Based on our research, we feel that museums and cultural institutions need to acknowledge both the prior experience and heritage of the visitor. Museums should recognize the diversity of backgrounds in their visitor populations. So far, exhibits focusing on immigration or other cultures seem to be the most common effort by museum professionals.

In terms of museum education, establishing common ground and a sense of inclusion would be crucial in programming. By looking at community partnerships, museums could look into pairing up with adult literacy organizations and plan events. Museums can also work to incorporate new programming and materials into existing exhibits that deal with multiculturalism, immigration, and other related topics. Resources like CALTA21 and Australia’s Museum Victoria’s People Like Me initiative can provide a wealth of background knowledge that can be adapted to museums across the country! Museums can provide a safe space to promote understanding, foster a sense of community and encourage self-expression with this diverse audience.

 

 

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Transmitting on All Frequencies

Whether it’s a babel fish, telepathic field, protocol droid, or universal translator, science fiction is full of gadgets that break down the language barriers between characters, allowing everyone to comfortably express themselves and share knowledge with one another.

Photo of a Universal Translator device from Star Trek

Photo from the Star Trek Experience by Cromely, cropped.

We may not yet have our jetpacks, but the future is rapidly approaching when it comes to universal translation. Just this year, Microsoft demoed realtime automatic translation with Skype Translator. A tiny, cloud-based, Bluetooth translation gadget called SIGMO reached 1,660% of its fundraising goal on IndieGoGo. Spoken-language translation apps are even available on mobile devices. Options for text-based translation have been around for years. But where do museums fall on this tech wave?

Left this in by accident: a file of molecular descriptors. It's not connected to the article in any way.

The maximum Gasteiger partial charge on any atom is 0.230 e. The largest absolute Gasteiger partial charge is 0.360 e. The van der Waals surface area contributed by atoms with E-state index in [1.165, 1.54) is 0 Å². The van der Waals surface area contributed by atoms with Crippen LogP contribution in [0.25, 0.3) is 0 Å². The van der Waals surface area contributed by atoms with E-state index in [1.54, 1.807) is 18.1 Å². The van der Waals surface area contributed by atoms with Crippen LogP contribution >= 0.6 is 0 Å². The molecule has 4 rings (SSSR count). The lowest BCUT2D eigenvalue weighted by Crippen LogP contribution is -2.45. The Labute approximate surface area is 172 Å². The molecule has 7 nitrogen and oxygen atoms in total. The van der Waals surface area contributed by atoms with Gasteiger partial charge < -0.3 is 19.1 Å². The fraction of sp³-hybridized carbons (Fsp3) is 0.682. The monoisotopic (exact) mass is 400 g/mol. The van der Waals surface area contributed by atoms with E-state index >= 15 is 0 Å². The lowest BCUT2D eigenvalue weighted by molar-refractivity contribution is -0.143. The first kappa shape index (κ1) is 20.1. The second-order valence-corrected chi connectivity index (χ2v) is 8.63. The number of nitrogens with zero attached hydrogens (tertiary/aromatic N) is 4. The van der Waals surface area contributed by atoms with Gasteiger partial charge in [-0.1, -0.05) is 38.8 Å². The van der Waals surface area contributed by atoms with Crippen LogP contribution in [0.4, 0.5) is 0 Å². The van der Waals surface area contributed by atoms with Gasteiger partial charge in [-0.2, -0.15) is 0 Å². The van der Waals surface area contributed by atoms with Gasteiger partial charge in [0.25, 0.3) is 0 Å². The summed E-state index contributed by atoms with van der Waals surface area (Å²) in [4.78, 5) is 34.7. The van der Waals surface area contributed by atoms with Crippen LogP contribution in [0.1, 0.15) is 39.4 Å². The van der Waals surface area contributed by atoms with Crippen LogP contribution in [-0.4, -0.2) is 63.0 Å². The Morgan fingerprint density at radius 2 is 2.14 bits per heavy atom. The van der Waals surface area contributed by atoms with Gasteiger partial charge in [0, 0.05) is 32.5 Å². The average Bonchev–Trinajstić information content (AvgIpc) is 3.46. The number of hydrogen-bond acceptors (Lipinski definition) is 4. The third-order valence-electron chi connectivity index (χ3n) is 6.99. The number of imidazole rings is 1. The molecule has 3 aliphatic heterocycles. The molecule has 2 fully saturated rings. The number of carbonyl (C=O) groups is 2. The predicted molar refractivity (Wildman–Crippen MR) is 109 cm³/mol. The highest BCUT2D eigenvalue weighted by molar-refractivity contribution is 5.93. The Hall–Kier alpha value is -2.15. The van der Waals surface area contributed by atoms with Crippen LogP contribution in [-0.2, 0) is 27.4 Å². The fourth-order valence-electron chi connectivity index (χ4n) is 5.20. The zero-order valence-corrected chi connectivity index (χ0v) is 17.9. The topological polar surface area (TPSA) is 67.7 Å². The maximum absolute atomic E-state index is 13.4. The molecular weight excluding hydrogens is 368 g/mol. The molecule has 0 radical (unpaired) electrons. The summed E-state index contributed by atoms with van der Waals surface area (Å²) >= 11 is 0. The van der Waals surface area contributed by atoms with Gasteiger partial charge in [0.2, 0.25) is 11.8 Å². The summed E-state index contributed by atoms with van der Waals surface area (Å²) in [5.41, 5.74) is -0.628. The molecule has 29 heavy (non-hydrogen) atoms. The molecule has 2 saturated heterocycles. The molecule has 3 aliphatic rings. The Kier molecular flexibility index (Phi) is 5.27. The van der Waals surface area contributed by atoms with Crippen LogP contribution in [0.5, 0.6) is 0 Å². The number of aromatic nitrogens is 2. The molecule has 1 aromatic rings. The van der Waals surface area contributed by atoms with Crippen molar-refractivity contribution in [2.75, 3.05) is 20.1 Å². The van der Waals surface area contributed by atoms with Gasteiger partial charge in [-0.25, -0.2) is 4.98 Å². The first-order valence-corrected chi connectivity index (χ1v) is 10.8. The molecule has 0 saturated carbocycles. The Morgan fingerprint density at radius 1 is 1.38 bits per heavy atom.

Photo of a man and a woman having a conversation using a small device.

From the SIGMO press kit.

In many ways, major museums, with their diverse audiences and respected, innovative brands, would be ideal spaces to pilot technologies at the forefront of the translation revolution. However, many still use prerecorded tours in a few set languages or multilingual brochures. In the museum world, the private sector is leading the way. In Canada, Interpretour provides an app-based exhibit experience that is automatically translatable into 24 languages. Periplus is an audio guide development tool that generates text-to-speech narration and is exploring auto-translation options.

The revolution is already in progress on the web. Google Translate is the tool of choice for shifting to preferred languages on the Edinburgh Museums & Galleries’ website, and tech giants Google and Microsoft also offer automatic translation through browsers and third-party sites like Facebook.

Capture

A wider range of language options would engage more visitors from multilingual homes as well as from around the world, but automatic translation can miss nuances in language that human translators intuit. What do you think: should museums partner with tech companies to pilot automatic translation software, or should they stick with traditional methods?